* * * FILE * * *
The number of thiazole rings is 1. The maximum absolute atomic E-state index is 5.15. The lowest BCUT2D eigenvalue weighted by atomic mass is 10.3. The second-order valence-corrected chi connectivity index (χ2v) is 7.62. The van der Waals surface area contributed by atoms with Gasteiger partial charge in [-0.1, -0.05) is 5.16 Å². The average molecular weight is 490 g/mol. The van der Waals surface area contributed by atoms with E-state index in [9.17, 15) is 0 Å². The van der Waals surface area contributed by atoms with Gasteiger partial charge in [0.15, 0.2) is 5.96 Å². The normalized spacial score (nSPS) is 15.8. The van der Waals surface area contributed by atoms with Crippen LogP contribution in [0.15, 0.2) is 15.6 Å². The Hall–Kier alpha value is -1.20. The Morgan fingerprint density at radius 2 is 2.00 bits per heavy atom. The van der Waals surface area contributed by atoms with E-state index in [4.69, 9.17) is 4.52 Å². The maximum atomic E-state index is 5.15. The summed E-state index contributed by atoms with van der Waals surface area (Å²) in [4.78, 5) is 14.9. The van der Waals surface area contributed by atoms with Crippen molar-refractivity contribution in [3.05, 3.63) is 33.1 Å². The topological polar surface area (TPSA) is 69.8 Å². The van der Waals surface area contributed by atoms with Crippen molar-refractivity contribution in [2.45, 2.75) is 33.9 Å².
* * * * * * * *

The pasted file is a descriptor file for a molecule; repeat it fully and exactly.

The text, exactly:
The number of thiazole rings is 1. The maximum absolute atomic E-state index is 5.15. The lowest BCUT2D eigenvalue weighted by atomic mass is 10.3. The second-order valence-corrected chi connectivity index (χ2v) is 7.62. The van der Waals surface area contributed by atoms with Gasteiger partial charge in [-0.1, -0.05) is 5.16 Å². The average molecular weight is 490 g/mol. The van der Waals surface area contributed by atoms with E-state index in [9.17, 15) is 0 Å². The van der Waals surface area contributed by atoms with Gasteiger partial charge in [0.15, 0.2) is 5.96 Å². The normalized spacial score (nSPS) is 15.8. The van der Waals surface area contributed by atoms with Crippen LogP contribution in [0.15, 0.2) is 15.6 Å². The Hall–Kier alpha value is -1.20. The Morgan fingerprint density at radius 2 is 2.00 bits per heavy atom. The van der Waals surface area contributed by atoms with E-state index in [4.69, 9.17) is 4.52 Å². The maximum atomic E-state index is 5.15. The summed E-state index contributed by atoms with van der Waals surface area (Å²) in [4.78, 5) is 14.9. The van der Waals surface area contributed by atoms with Crippen molar-refractivity contribution in [3.05, 3.63) is 33.1 Å². The topological polar surface area (TPSA) is 69.8 Å². The van der Waals surface area contributed by atoms with Crippen molar-refractivity contribution in [2.45, 2.75) is 33.9 Å².